Looking for a creative way to work on your teen’s writing skills? Here’s an idea for you: have your kids work on writing product reviews online!
Not only will your kids get a thrill from seeing their review published online, but the activity is excellent for both critical thinking and writing skills practice. And it’s outstanding prep for those longer papers they’ll have to do later.
This review will be on something your kids know well and use a lot. But to write a credible review — one that others read from beginning to end and take seriously — it has to include a few things.
Any links in this post may be affiliate links. See my disclosure statement.
What is Product Review Writing
Product reviews involve critical thinking and persuasive writing skills and is a writing style all students should master. It includes all kinds of things like leaving a review of your favorite restaurant on Yelp, posting your opinion about the new shoes you just bought on Amazon, or sharing your thoughts on the book you read this month in book club online.
It may seem simple – just post your opinion, right? But writing a fair and thoughtful review actually takes some skill and practice. That’s why it’s important to add this type of writing to your language arts lessons. You teen will learn a valuable life skill while having fun writing.
How to Write a Product Review
If your tweens haven’t had a lot of experience with this style of writing, help them feel comfortable by teaching the basics and discussing the content of their review together. Kids often become very animated when they sit down one-on-one with you to discuss the pros and cons of something they’re passionate about.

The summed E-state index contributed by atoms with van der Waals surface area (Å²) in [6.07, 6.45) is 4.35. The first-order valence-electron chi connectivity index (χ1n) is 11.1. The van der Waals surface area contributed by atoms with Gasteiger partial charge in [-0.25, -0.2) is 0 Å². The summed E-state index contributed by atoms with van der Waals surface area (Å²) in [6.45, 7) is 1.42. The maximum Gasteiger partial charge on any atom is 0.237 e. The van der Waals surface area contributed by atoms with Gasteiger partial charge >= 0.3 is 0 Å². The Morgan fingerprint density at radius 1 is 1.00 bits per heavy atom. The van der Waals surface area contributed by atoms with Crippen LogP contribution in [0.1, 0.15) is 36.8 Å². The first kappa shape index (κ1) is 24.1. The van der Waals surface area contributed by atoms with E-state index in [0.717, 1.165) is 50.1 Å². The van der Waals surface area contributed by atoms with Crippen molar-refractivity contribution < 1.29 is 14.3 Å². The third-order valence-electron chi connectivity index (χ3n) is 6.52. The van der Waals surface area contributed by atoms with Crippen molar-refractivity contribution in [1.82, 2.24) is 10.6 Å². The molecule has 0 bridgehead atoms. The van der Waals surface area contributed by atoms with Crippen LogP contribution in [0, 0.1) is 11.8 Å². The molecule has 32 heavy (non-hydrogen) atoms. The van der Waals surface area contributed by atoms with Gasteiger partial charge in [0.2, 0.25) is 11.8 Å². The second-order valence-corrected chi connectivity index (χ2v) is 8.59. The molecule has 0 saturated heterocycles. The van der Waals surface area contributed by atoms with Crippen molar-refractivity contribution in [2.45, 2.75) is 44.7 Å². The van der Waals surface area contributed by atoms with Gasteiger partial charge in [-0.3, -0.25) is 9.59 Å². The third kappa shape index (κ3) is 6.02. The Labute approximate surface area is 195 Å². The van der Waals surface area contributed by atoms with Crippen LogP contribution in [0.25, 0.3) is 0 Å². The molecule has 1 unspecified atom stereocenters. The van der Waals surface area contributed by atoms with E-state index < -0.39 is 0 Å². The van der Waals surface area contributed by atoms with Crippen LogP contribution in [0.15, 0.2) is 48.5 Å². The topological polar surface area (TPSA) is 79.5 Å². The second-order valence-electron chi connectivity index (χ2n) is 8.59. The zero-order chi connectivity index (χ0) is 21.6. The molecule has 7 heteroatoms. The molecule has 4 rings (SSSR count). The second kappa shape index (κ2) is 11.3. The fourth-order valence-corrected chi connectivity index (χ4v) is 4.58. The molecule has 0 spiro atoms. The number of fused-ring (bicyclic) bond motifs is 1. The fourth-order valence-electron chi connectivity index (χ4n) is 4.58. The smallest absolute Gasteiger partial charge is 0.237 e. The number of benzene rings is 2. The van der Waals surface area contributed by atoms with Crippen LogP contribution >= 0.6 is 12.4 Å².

Encourage your kids to take notes during your talk and when you’re done, they can get writing. Remember, an online review can be a single paragraph or more, depending on what your kids want to write and your instructions.
Here are 3 helpful steps to writing credible online product reviews.
First, the review needs to open with a clear statement either for or against the product.
Does the product do what it’s supposed to do? How well? Write an opening sentence that answers those two questions.
To catch readers’ interest right at the start, use colorful adjectives in that opening sentence. Try to avoid “good,” “great,” or “bad.” Overused words make less of an impact on readers. An online thesaurus is a valuable and convenient tool for this. See the colorful adjectives I just used in my last sentence (valuable and convenient)?
Second, the review needs to dive right into the “whys” behind your kids’ opener.
That means giving examples to support and explain the opening statement. What makes the product excellent? Why should people not spend any of their money on this product? For the body of their online review, kids explain the parts of the product they think people need to know about, what those parts are supposed to do, and how well those parts perform.
This portion of their online review actually requires a lot of advanced critical thinking. But if your kids are experts on the product they’re reviewing, this will be super easy for them.